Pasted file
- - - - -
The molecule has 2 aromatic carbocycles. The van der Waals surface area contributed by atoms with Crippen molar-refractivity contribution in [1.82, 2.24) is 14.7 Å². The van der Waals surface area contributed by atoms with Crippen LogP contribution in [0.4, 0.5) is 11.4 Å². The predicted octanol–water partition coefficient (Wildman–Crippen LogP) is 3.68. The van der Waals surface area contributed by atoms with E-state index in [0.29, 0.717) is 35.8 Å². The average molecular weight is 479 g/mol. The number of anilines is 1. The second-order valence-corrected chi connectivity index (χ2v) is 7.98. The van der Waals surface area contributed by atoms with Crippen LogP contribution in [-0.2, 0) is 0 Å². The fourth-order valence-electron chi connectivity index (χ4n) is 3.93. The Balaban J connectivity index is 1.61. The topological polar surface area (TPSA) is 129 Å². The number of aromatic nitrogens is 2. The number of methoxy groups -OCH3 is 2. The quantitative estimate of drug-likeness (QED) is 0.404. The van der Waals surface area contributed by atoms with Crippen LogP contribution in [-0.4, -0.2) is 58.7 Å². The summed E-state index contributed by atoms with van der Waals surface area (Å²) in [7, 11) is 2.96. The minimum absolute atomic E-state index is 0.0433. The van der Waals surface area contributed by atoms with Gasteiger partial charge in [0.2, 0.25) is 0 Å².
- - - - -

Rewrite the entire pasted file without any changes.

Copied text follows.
The molecule has 2 aromatic carbocycles. The van der Waals surface area contributed by atoms with Crippen molar-refractivity contribution in [1.82, 2.24) is 14.7 Å². The van der Waals surface area contributed by atoms with Crippen LogP contribution in [0.4, 0.5) is 11.4 Å². The predicted octanol–water partition coefficient (Wildman–Crippen LogP) is 3.68. The van der Waals surface area contributed by atoms with E-state index in [0.29, 0.717) is 35.8 Å². The average molecular weight is 479 g/mol. The number of anilines is 1. The second-order valence-corrected chi connectivity index (χ2v) is 7.98. The van der Waals surface area contributed by atoms with Crippen LogP contribution in [-0.2, 0) is 0 Å². The fourth-order valence-electron chi connectivity index (χ4n) is 3.93. The Balaban J connectivity index is 1.61. The topological polar surface area (TPSA) is 129 Å². The number of aromatic nitrogens is 2. The number of methoxy groups -OCH3 is 2. The quantitative estimate of drug-likeness (QED) is 0.404. The van der Waals surface area contributed by atoms with Crippen LogP contribution in [-0.4, -0.2) is 58.7 Å². The summed E-state index contributed by atoms with van der Waals surface area (Å²) in [7, 11) is 2.96. The minimum absolute atomic E-state index is 0.0433. The van der Waals surface area contributed by atoms with Gasteiger partial charge in [0.2, 0.25) is 0 Å².